By Umar Rahman, Bsc Developmental Economics
Plans are underway for 15 West African states (collective population of 385 million) to adopt the single monetary system Economic Community of West African States (ECOWAS), commonly known as ECO. With ECO due to be implemented in 2020, now is as good a time as ever to define the parameters of success for this system. The success of a single monetary system is defined by its ability to deal with austerity. This is because, in a recessionary environment, the two criteria for joining ECO will undermine human development within the region. Essentially, human development will be swapped for profits made from resource industries that are exposed to volatile prices.
Here in the European Union, we function under a similar system. On 1 January, 1999, the EU introduced its currency, the euro. Although the euro is not universally adopted by all member states, most peg their currency against it. If we claim that this is all about saving ‘transaction costs,’ it’s easy to jump the gun and say the ECO should go ahead. However, it is necessary to read the fine print and proceed cautiously.
Are there lessons to be learnt from the financial crisis in Greece?
We should be mindful of the lessons learnt from the EU’s forceful Franco-Germanic voice regarding austerity measures in the Greek financial crisis. This pursued a mandate established by the banking private sector that undermined collective European prosperity. Simply put, a bank bailout from the ECB funded by the IMF restructured debt onto the European taxpayer.
For Greece to make unrealistic payments, they needed a 4% GDP growth (over 10 years) while being subjected to fiscal cuts. Essentially, the Greek people were given an impossible task: the first two bailouts were like putting a plaster on an amputated leg. The Greek government was equipped with a liquidity problem, and with their legs cut off, they were asked to walk towards a false consciousness of propensity through impossible debt repayments. But how does the Greek bailout relate to ECO?
Simply put, one county’s spending is another country’s income. The two criteria mentioned earlier restrict the credit powers of member states. Nigeria, Ghana and Ivory Coast will be the primary players in this ‘Game of Thrones’, with the three countries competing to impose dominance over the rest of the region through monetary and fiscal policy. We see an example of the resource curse in Nigeria, who currently have the biggest GDP in Africa. The oil and gas sector makes two-thirds of GDP within the ECO region, and 86% of all Nigerian export revenue. Since Nigeria is exposed to changes in oil prices, it is crucial in times of prosperity for Nigeria to diversify their systemic risk into long term growth strategies. Profits from oil and gas must be reinvested in technology for sustainable growth. If the ECO region repeats the mistakes made in the Greek financial crisis by imposing unattainable financial loans during moments of austerity, they will risk humanitarian disaster.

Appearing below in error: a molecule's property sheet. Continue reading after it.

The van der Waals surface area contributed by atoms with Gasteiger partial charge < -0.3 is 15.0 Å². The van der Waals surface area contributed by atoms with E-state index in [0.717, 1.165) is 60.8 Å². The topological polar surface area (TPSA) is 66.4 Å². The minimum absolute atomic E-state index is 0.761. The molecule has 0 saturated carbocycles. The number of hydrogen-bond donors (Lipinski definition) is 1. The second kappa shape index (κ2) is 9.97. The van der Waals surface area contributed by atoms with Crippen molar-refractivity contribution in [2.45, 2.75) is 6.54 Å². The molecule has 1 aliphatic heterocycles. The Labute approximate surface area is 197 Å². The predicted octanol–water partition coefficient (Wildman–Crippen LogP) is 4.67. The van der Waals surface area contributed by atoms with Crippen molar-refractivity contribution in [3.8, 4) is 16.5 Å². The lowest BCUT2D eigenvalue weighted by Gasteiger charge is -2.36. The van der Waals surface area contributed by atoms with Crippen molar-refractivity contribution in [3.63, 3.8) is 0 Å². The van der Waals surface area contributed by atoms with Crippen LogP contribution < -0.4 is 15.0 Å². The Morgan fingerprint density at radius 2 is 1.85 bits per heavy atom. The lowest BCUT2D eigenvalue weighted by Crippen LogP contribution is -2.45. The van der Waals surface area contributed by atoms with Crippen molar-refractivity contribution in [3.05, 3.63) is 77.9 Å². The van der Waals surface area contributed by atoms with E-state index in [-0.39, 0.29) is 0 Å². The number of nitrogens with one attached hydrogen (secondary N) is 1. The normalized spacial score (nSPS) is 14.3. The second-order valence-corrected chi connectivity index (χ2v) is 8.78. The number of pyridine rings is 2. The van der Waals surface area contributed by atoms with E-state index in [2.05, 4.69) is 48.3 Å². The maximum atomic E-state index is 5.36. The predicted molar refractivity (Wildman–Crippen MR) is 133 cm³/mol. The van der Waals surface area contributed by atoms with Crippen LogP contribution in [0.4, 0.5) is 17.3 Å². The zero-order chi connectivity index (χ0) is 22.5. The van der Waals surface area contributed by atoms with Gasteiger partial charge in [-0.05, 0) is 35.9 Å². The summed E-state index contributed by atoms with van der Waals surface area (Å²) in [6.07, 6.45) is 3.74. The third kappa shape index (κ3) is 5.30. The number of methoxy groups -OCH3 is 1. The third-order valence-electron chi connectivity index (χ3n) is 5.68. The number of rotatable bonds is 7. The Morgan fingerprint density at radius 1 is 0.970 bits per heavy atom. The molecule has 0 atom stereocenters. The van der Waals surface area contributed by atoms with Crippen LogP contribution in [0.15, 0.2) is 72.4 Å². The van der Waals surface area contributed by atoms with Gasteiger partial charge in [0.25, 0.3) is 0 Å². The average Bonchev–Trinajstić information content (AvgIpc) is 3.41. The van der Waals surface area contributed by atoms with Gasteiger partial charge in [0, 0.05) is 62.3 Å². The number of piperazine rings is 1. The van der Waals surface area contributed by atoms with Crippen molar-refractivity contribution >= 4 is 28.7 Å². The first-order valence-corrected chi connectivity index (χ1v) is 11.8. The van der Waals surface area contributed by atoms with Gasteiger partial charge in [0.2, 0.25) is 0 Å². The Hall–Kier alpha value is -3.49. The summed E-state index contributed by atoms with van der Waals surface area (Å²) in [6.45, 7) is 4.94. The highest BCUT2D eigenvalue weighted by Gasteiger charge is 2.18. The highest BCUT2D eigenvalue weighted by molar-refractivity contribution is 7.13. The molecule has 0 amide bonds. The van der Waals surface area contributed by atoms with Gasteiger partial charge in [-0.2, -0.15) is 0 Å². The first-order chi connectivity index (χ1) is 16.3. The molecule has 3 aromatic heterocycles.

Do economic gains translate to favourable social development (West Africa)?
However, economic gain is not just about reinvesting profits in renewable energy – investment should also focus on human capital. This means not only increasing funding for education but also working on reducing the endemic gender literacy gap. A transition from the oil and gas sector to the renewable energy sector must be met with appropriate grants and subsidies to meet the increased demand in skilled human capital.
Is the single monetary financial system ‘better’ than the current one?
Although deceptively economical at first glance, this is a deeply philosophical concern. Before ECO, 8 countries’ currencies were backed by France. Does West-Africa have the ‘right foundation’ to put an end to neo-colonialism? Or is this a reiteration of an economic ideology from the global-north being applied to Africa, privileging GDP growth over development and living standards?
Nigeria, Ghana and Ivory Coast will be the primary players in this ‘Game of Thrones’. With the three countries competing to impose dominance over the rest of the region through monetary and fiscal policy
With no dramatic structural changes within the ECO region (with the exception of a single monetary system that reduces the financial sovereignty of smaller countries), the economic gains will not translate into human development. We can now pay more attention to the new voices on the world economic table (Ghana, Ivory Coast and Nigeria), as one small step for the ECO region is one giant step towards ending neo-colonialism. But at what cost?